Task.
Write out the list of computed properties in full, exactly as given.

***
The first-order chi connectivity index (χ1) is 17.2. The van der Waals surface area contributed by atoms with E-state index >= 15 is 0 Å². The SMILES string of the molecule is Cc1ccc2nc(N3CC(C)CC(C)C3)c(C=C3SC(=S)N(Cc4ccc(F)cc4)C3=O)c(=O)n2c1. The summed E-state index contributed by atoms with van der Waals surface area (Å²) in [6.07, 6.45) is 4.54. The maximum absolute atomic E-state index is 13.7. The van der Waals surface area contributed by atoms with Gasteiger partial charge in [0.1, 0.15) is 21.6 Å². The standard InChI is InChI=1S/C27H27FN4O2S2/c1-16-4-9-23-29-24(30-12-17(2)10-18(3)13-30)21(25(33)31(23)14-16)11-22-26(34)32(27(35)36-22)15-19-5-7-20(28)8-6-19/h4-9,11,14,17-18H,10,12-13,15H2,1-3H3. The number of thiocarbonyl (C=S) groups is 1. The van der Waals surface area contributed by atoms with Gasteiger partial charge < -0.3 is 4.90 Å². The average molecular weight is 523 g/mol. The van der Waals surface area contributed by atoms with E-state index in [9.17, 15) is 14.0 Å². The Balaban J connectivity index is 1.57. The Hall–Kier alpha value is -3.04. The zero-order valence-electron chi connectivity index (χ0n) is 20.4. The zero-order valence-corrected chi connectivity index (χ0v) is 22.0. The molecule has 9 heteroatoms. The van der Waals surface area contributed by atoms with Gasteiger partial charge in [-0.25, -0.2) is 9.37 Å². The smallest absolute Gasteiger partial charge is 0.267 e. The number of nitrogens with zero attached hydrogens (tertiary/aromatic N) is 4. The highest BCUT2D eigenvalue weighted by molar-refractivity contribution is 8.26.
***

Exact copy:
The first-order chi connectivity index (χ1) is 17.2. The van der Waals surface area contributed by atoms with E-state index >= 15 is 0 Å². The SMILES string of the molecule is Cc1ccc2nc(N3CC(C)CC(C)C3)c(C=C3SC(=S)N(Cc4ccc(F)cc4)C3=O)c(=O)n2c1. The summed E-state index contributed by atoms with van der Waals surface area (Å²) in [6.07, 6.45) is 4.54. The maximum absolute atomic E-state index is 13.7. The van der Waals surface area contributed by atoms with Gasteiger partial charge in [0.1, 0.15) is 21.6 Å². The standard InChI is InChI=1S/C27H27FN4O2S2/c1-16-4-9-23-29-24(30-12-17(2)10-18(3)13-30)21(25(33)31(23)14-16)11-22-26(34)32(27(35)36-22)15-19-5-7-20(28)8-6-19/h4-9,11,14,17-18H,10,12-13,15H2,1-3H3. The number of thiocarbonyl (C=S) groups is 1. The van der Waals surface area contributed by atoms with Gasteiger partial charge < -0.3 is 4.90 Å². The average molecular weight is 523 g/mol. The van der Waals surface area contributed by atoms with E-state index in [9.17, 15) is 14.0 Å². The Balaban J connectivity index is 1.57. The Hall–Kier alpha value is -3.04. The zero-order valence-electron chi connectivity index (χ0n) is 20.4. The zero-order valence-corrected chi connectivity index (χ0v) is 22.0. The molecule has 9 heteroatoms. The van der Waals surface area contributed by atoms with Gasteiger partial charge in [-0.25, -0.2) is 9.37 Å². The smallest absolute Gasteiger partial charge is 0.267 e. The number of nitrogens with zero attached hydrogens (tertiary/aromatic N) is 4. The highest BCUT2D eigenvalue weighted by molar-refractivity contribution is 8.26.